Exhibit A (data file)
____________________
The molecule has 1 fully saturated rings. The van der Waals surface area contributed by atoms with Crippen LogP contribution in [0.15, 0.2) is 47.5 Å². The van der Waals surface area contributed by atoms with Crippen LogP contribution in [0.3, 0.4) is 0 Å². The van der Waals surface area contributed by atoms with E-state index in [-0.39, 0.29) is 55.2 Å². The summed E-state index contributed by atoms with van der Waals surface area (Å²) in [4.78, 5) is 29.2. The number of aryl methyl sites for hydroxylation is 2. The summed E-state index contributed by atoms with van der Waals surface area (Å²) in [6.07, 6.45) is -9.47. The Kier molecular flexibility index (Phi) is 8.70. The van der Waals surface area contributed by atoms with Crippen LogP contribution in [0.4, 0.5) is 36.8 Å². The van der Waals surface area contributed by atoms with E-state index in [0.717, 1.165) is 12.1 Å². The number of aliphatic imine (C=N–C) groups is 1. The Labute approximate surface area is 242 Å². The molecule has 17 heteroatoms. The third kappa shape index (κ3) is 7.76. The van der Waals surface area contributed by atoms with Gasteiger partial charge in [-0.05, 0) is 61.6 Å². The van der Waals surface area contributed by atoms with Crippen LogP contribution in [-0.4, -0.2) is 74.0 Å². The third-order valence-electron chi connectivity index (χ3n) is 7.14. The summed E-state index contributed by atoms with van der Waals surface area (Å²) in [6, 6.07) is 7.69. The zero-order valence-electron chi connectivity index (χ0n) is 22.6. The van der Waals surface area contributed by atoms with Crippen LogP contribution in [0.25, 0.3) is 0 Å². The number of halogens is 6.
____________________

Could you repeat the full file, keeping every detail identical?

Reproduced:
The molecule has 1 fully saturated rings. The van der Waals surface area contributed by atoms with Crippen LogP contribution in [0.15, 0.2) is 47.5 Å². The van der Waals surface area contributed by atoms with Crippen LogP contribution in [0.3, 0.4) is 0 Å². The van der Waals surface area contributed by atoms with E-state index in [-0.39, 0.29) is 55.2 Å². The summed E-state index contributed by atoms with van der Waals surface area (Å²) in [4.78, 5) is 29.2. The number of aryl methyl sites for hydroxylation is 2. The summed E-state index contributed by atoms with van der Waals surface area (Å²) in [6.07, 6.45) is -9.47. The Kier molecular flexibility index (Phi) is 8.70. The van der Waals surface area contributed by atoms with Crippen LogP contribution in [0.4, 0.5) is 36.8 Å². The van der Waals surface area contributed by atoms with E-state index in [0.717, 1.165) is 12.1 Å². The number of aliphatic imine (C=N–C) groups is 1. The Labute approximate surface area is 242 Å². The molecule has 17 heteroatoms. The third kappa shape index (κ3) is 7.76. The van der Waals surface area contributed by atoms with Gasteiger partial charge in [-0.05, 0) is 61.6 Å². The van der Waals surface area contributed by atoms with Crippen LogP contribution in [-0.4, -0.2) is 74.0 Å². The third-order valence-electron chi connectivity index (χ3n) is 7.14. The summed E-state index contributed by atoms with van der Waals surface area (Å²) in [6, 6.07) is 7.69. The zero-order valence-electron chi connectivity index (χ0n) is 22.6. The van der Waals surface area contributed by atoms with Crippen LogP contribution in [0.25, 0.3) is 0 Å². The number of halogens is 6.